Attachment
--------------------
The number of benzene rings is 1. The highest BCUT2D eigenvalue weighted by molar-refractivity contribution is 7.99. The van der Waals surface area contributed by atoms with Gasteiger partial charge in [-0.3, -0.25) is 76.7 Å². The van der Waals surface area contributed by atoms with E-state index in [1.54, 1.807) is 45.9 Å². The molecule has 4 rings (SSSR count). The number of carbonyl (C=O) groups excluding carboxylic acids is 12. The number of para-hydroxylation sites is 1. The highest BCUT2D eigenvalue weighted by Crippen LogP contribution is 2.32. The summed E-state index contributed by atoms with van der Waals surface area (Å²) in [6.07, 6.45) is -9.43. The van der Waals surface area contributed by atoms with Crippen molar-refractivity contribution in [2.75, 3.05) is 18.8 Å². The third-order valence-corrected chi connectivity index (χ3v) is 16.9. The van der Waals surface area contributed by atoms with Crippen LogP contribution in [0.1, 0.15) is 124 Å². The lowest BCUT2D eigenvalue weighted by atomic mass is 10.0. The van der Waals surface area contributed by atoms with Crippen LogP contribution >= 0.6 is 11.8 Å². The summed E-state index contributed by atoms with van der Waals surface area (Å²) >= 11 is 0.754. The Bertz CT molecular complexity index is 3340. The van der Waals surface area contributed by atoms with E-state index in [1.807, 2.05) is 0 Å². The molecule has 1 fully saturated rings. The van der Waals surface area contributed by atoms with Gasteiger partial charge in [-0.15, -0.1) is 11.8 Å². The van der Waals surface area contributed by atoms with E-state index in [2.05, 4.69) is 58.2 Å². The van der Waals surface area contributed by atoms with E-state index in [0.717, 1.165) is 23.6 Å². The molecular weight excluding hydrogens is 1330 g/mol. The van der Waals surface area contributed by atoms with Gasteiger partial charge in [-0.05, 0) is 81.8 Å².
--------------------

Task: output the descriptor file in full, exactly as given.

The number of benzene rings is 1. The highest BCUT2D eigenvalue weighted by molar-refractivity contribution is 7.99. The van der Waals surface area contributed by atoms with Gasteiger partial charge in [-0.3, -0.25) is 76.7 Å². The van der Waals surface area contributed by atoms with E-state index in [1.54, 1.807) is 45.9 Å². The molecule has 4 rings (SSSR count). The number of carbonyl (C=O) groups excluding carboxylic acids is 12. The number of para-hydroxylation sites is 1. The highest BCUT2D eigenvalue weighted by Crippen LogP contribution is 2.32. The summed E-state index contributed by atoms with van der Waals surface area (Å²) in [6.07, 6.45) is -9.43. The van der Waals surface area contributed by atoms with Crippen molar-refractivity contribution in [2.75, 3.05) is 18.8 Å². The third-order valence-corrected chi connectivity index (χ3v) is 16.9. The van der Waals surface area contributed by atoms with Crippen LogP contribution in [0.1, 0.15) is 124 Å². The lowest BCUT2D eigenvalue weighted by atomic mass is 10.0. The van der Waals surface area contributed by atoms with Crippen LogP contribution >= 0.6 is 11.8 Å². The summed E-state index contributed by atoms with van der Waals surface area (Å²) >= 11 is 0.754. The Bertz CT molecular complexity index is 3340. The van der Waals surface area contributed by atoms with E-state index in [1.807, 2.05) is 0 Å². The molecule has 1 fully saturated rings. The van der Waals surface area contributed by atoms with Gasteiger partial charge in [-0.15, -0.1) is 11.8 Å². The van der Waals surface area contributed by atoms with E-state index in [2.05, 4.69) is 58.2 Å². The van der Waals surface area contributed by atoms with E-state index in [0.717, 1.165) is 23.6 Å². The molecular weight excluding hydrogens is 1330 g/mol. The van der Waals surface area contributed by atoms with Gasteiger partial charge in [-0.05, 0) is 81.8 Å².